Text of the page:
Five Steps to Better Crisis Communications
Gone are the days when our personal and professional lives are separate. Social media banter or off-the-cuff comments can create a media storm in a matter of minutes. When an executive at your company is caught on film assaulting an Uber driver after hours, your company’s president tweets a racist meme, or your employer becomes the subject of an undercover documentary, a crisis communications plan is essential. Without a clear strategy, your company could face damage to your brand, reputation, and partnerships and a drop in sales. Crisis communication requires a timely response and a clear path forward. Before you find yourself in trouble, consider these five steps to get started with a crisis communication plan.
1. Know Yourself
In moments of crisis do you tend to blame, apologize, or ignore? Think back to a terse email or text exchange. Did you respond in one of these three ways? Studies (and the school playground) suggest that people’s responses to conflict usually fall into one of these categories. The ex-CEO of Lululemon showed his preference when he blamed women’s bodies for their pants being defective, claiming that their pants “don’t work for certain women’s bodies.” Two years later, he came out and admitted he was wrong. This CEO’s response to a faulty product led to him resigning and caused the company’s market share, customer base, and revenue to decline. All preferences come with a cost and a reward, especially blame or an inauthentic apology. While it is advisable to get out in front of a crisis and communicate early and often, it is not advisable to select one of these responses over the others every time. Don’t let your preference for one sway your judgment in the middle of a crisis. Know yourself and respond carefully.
2. Take the high road to have the high ground
Volkswagen spent decades building a brand on trust and reliability, only to have it come crashing down in what was deemed by the Holmes Report as the biggest corporate crisis of 2015. Reports show that Volkswagen knew of issues at least a year prior and still opted to react to the crisis rather than take the high road and responding proactively. Because of their reactive response, which included denials, lies, and an eventual attempt at a correction, car sales declined five percent in the month the scandal broke. Let this be an example. Take the high road. Be quick to listen and slow to blame. Own up to your mistakes. All of these little steps lead to high ground. Moments of crisis present unique opportunities to show employees and customers how much you care and that problems are beings solved.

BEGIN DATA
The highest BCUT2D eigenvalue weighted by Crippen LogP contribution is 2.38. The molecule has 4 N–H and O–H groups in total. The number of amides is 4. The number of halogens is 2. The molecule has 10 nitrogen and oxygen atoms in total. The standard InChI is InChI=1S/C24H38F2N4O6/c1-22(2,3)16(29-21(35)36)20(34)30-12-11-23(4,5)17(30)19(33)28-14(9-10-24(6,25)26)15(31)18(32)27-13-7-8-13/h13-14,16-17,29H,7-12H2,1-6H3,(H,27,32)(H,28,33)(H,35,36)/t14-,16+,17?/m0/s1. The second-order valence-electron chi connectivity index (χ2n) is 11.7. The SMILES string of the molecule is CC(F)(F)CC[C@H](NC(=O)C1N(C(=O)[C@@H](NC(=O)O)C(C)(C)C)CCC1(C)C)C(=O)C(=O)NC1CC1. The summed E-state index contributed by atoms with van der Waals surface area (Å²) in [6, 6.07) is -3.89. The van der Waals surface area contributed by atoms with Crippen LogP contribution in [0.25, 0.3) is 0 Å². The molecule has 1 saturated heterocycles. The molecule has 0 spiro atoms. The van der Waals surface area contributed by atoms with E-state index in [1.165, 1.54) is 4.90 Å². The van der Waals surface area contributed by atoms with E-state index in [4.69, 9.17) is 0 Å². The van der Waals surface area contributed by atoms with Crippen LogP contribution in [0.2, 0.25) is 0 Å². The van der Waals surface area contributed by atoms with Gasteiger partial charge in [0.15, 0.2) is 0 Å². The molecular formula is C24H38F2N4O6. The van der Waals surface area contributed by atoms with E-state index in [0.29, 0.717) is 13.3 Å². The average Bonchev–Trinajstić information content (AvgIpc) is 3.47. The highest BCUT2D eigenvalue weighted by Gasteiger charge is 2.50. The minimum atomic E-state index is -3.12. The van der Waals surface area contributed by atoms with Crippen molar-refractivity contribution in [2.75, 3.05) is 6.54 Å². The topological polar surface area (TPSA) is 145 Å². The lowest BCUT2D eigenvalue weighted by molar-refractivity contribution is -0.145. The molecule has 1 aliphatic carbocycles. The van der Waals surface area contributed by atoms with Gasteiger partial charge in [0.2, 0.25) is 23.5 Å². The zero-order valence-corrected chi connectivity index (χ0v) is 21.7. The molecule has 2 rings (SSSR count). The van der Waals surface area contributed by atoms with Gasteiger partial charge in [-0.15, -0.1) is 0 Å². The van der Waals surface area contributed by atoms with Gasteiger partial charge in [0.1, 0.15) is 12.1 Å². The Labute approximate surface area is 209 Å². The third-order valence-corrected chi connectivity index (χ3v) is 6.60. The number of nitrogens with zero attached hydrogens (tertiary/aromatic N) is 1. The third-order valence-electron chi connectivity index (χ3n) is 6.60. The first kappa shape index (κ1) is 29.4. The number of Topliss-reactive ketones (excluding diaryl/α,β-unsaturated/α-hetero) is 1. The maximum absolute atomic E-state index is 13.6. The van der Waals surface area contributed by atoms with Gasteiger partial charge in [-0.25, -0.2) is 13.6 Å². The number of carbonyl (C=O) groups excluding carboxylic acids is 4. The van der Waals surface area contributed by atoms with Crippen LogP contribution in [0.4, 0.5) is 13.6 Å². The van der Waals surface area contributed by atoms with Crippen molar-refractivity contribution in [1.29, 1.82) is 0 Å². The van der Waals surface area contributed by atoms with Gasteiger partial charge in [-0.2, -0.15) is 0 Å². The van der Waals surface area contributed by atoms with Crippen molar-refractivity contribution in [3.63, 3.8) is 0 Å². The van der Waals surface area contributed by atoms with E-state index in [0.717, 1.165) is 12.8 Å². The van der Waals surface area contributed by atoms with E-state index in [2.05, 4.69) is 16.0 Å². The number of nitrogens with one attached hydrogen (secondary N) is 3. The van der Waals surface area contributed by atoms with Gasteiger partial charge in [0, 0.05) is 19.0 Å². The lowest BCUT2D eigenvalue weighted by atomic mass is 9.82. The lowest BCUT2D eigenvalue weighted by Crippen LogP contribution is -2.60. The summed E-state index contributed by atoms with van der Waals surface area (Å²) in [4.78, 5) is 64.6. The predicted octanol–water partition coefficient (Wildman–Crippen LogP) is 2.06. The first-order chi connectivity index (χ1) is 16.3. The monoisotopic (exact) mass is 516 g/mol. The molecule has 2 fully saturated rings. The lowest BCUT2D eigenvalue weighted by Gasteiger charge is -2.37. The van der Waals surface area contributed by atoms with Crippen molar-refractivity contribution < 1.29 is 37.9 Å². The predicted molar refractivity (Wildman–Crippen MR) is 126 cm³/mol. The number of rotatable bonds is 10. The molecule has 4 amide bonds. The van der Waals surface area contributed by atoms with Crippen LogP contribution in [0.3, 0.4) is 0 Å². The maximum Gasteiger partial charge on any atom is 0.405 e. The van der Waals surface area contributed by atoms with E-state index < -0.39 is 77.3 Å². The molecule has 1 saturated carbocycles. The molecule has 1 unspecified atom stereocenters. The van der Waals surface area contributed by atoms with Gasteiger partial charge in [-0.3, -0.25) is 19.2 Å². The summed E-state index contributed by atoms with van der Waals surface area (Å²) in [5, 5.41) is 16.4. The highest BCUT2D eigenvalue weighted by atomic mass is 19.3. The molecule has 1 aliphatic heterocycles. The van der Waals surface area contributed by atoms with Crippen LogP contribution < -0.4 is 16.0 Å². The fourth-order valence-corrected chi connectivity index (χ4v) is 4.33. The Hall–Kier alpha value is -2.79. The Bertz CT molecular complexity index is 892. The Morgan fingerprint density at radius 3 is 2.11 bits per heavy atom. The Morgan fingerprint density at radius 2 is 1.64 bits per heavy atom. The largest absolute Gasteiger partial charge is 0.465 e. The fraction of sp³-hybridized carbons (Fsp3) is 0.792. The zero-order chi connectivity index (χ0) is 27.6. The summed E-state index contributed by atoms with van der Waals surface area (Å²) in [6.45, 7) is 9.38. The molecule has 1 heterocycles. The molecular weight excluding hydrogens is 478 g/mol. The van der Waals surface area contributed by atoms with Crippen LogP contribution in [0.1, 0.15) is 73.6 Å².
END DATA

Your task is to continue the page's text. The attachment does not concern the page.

Moments of crisis present unique opportunities to show employees and customers how much you care and that problems are beings solved.
3. Pull the right levers at the right time
Don’t manage your response by yourself. You need objective advisors to assist you in the midst of a crisis. Objective feedback can help you chart a course that is both fair and reasonable. Be aware of the communications levers you can pull by asking:
- \What is the desired outcome?
- What message would help achieve this outcome?
- What communications levers does the targeted audience trust and go to for information?
Determine the path going forward and be mindful of timing. By responding too quickly, you might risk communicating false information and by waiting too long, your audience’s patience may grow thin. It could also extend the lifespan of your crisis and cause more damage than necessary. Your objective advisors can help you chart the communicate cadence that suits your audience.
4. Stay on message and keep to the facts
When your brand is experiencing crisis, you can quickly lose control of the narrative. To ensure your narrative is not lost, keep your message clear, concise, and factual. While some circumstances are outside of your control, lead with a plan and a practiced spokesperson who will take every opportunity to reinforce your messaging and validate information that will move you beyond crisis. If you are not in public relations or marketing, familiarize yourself with your company’s media policies before talking to media and lead with facts during conversations with your co-workers.
5. Address the crisis and move on
Moving on from crisis requires good listening and getting to the root cause of your audience’s concern. Ask the 5 Whys to determine the root cause and how to address the symptoms. Incorporate these answers into your communications. Once the crisis has been managed and your audience has acknowledged that it is over, move on and focus on the future. Continued communication about the crisis could lengthen its lifespan. While the event may have ended, the root cause will likely not be solved, and the symptoms may persist. Vigilantly address these or the crisis will reoccur.
These five steps may sound simple, but, as we have seen, they are not always easy to implement in the middle of a crisis. Companies that neglect to prepare a crisis communications plan do so at their own risk. Those who take a proactive approach will be better positioned to manage the next crisis and salvage their brand reputation.